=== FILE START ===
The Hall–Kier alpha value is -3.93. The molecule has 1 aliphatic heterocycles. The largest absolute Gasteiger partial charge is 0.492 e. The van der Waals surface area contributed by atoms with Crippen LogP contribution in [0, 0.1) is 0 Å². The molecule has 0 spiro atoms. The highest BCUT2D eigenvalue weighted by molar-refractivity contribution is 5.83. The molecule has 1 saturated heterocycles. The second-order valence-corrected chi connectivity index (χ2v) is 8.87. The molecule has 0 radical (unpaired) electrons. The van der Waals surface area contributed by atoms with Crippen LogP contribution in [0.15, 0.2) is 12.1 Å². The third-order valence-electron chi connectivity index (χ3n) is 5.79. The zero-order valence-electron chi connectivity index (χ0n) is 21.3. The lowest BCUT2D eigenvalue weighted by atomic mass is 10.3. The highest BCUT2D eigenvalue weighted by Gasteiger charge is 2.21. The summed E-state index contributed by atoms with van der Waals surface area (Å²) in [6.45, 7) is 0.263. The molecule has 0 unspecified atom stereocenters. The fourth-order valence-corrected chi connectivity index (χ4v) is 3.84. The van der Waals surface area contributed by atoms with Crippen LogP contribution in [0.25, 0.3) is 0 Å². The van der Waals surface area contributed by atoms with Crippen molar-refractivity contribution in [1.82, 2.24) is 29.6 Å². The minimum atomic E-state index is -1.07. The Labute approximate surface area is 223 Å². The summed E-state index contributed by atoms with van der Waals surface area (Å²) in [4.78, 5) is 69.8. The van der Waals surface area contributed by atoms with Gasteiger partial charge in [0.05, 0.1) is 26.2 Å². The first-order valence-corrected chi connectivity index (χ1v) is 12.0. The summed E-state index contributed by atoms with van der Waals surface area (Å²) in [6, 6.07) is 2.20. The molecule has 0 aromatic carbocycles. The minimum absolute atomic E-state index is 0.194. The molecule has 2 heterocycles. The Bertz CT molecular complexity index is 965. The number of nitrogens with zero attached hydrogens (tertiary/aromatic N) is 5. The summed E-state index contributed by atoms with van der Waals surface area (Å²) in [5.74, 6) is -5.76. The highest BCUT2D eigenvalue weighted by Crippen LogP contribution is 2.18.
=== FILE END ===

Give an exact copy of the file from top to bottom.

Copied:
The Hall–Kier alpha value is -3.93. The molecule has 1 aliphatic heterocycles. The largest absolute Gasteiger partial charge is 0.492 e. The van der Waals surface area contributed by atoms with Crippen LogP contribution in [0, 0.1) is 0 Å². The molecule has 0 spiro atoms. The highest BCUT2D eigenvalue weighted by molar-refractivity contribution is 5.83. The molecule has 1 saturated heterocycles. The second-order valence-corrected chi connectivity index (χ2v) is 8.87. The molecule has 0 radical (unpaired) electrons. The van der Waals surface area contributed by atoms with Crippen LogP contribution in [0.15, 0.2) is 12.1 Å². The third-order valence-electron chi connectivity index (χ3n) is 5.79. The zero-order valence-electron chi connectivity index (χ0n) is 21.3. The lowest BCUT2D eigenvalue weighted by atomic mass is 10.3. The highest BCUT2D eigenvalue weighted by Gasteiger charge is 2.21. The summed E-state index contributed by atoms with van der Waals surface area (Å²) in [6.45, 7) is 0.263. The molecule has 0 unspecified atom stereocenters. The fourth-order valence-corrected chi connectivity index (χ4v) is 3.84. The van der Waals surface area contributed by atoms with Crippen LogP contribution in [0.25, 0.3) is 0 Å². The van der Waals surface area contributed by atoms with Crippen molar-refractivity contribution in [1.82, 2.24) is 29.6 Å². The minimum atomic E-state index is -1.07. The Labute approximate surface area is 223 Å². The summed E-state index contributed by atoms with van der Waals surface area (Å²) in [4.78, 5) is 69.8. The van der Waals surface area contributed by atoms with Gasteiger partial charge in [0.05, 0.1) is 26.2 Å². The first-order valence-corrected chi connectivity index (χ1v) is 12.0. The summed E-state index contributed by atoms with van der Waals surface area (Å²) in [6, 6.07) is 2.20. The molecule has 0 aromatic carbocycles. The minimum absolute atomic E-state index is 0.194. The molecule has 2 heterocycles. The Bertz CT molecular complexity index is 965. The number of nitrogens with zero attached hydrogens (tertiary/aromatic N) is 5. The summed E-state index contributed by atoms with van der Waals surface area (Å²) in [5.74, 6) is -5.76. The highest BCUT2D eigenvalue weighted by Crippen LogP contribution is 2.18.